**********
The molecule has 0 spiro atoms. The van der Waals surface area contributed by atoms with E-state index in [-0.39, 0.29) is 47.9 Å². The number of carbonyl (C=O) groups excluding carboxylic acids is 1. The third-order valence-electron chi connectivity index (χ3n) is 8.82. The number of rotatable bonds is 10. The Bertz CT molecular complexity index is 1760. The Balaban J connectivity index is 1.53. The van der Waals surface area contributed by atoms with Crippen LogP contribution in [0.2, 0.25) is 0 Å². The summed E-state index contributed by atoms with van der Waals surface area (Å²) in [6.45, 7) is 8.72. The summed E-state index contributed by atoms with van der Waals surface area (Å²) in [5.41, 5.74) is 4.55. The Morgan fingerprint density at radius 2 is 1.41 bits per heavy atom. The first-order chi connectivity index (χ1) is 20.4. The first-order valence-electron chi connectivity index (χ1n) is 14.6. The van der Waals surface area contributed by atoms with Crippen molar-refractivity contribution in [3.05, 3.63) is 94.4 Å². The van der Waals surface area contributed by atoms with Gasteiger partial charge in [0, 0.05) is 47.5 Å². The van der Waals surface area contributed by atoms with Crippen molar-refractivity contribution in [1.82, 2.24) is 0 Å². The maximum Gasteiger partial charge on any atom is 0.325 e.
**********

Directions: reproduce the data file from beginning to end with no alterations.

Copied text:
The molecule has 0 spiro atoms. The van der Waals surface area contributed by atoms with E-state index in [-0.39, 0.29) is 47.9 Å². The number of carbonyl (C=O) groups excluding carboxylic acids is 1. The third-order valence-electron chi connectivity index (χ3n) is 8.82. The number of rotatable bonds is 10. The Bertz CT molecular complexity index is 1760. The Balaban J connectivity index is 1.53. The van der Waals surface area contributed by atoms with Crippen LogP contribution in [0.2, 0.25) is 0 Å². The summed E-state index contributed by atoms with van der Waals surface area (Å²) in [6.45, 7) is 8.72. The summed E-state index contributed by atoms with van der Waals surface area (Å²) in [5.41, 5.74) is 4.55. The Morgan fingerprint density at radius 2 is 1.41 bits per heavy atom. The first-order chi connectivity index (χ1) is 20.4. The first-order valence-electron chi connectivity index (χ1n) is 14.6. The van der Waals surface area contributed by atoms with Crippen molar-refractivity contribution in [3.05, 3.63) is 94.4 Å². The van der Waals surface area contributed by atoms with Gasteiger partial charge in [0, 0.05) is 47.5 Å². The van der Waals surface area contributed by atoms with Crippen molar-refractivity contribution in [1.82, 2.24) is 0 Å². The maximum Gasteiger partial charge on any atom is 0.325 e.